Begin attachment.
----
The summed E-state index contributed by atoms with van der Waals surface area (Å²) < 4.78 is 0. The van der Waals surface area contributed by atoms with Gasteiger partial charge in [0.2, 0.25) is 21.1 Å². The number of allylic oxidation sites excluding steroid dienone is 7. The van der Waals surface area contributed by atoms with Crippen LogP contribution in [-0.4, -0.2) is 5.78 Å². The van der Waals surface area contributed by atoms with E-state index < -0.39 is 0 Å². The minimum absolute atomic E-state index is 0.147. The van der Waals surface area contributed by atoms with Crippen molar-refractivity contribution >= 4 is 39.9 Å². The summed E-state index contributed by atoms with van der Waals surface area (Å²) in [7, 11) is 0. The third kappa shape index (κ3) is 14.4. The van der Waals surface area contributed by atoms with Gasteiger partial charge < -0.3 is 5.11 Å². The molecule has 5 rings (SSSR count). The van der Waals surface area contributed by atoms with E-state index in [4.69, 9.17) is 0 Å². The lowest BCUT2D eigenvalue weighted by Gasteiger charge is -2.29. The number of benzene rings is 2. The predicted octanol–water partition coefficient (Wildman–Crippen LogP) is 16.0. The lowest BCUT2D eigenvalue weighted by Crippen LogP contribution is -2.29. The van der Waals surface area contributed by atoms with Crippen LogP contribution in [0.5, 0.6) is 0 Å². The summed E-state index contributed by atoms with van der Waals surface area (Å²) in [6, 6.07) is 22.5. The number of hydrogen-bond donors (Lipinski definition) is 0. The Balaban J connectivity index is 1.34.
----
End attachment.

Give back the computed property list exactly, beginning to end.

The summed E-state index contributed by atoms with van der Waals surface area (Å²) < 4.78 is 0. The van der Waals surface area contributed by atoms with Gasteiger partial charge in [0.2, 0.25) is 21.1 Å². The number of allylic oxidation sites excluding steroid dienone is 7. The van der Waals surface area contributed by atoms with Crippen LogP contribution in [-0.4, -0.2) is 5.78 Å². The van der Waals surface area contributed by atoms with E-state index < -0.39 is 0 Å². The minimum absolute atomic E-state index is 0.147. The van der Waals surface area contributed by atoms with Crippen molar-refractivity contribution >= 4 is 39.9 Å². The summed E-state index contributed by atoms with van der Waals surface area (Å²) in [7, 11) is 0. The third kappa shape index (κ3) is 14.4. The van der Waals surface area contributed by atoms with Gasteiger partial charge < -0.3 is 5.11 Å². The molecule has 5 rings (SSSR count). The van der Waals surface area contributed by atoms with E-state index in [4.69, 9.17) is 0 Å². The lowest BCUT2D eigenvalue weighted by Gasteiger charge is -2.29. The number of benzene rings is 2. The predicted octanol–water partition coefficient (Wildman–Crippen LogP) is 16.0. The lowest BCUT2D eigenvalue weighted by Crippen LogP contribution is -2.29. The van der Waals surface area contributed by atoms with Crippen LogP contribution in [0.5, 0.6) is 0 Å². The summed E-state index contributed by atoms with van der Waals surface area (Å²) in [6, 6.07) is 22.5. The number of hydrogen-bond donors (Lipinski definition) is 0. The Balaban J connectivity index is 1.34.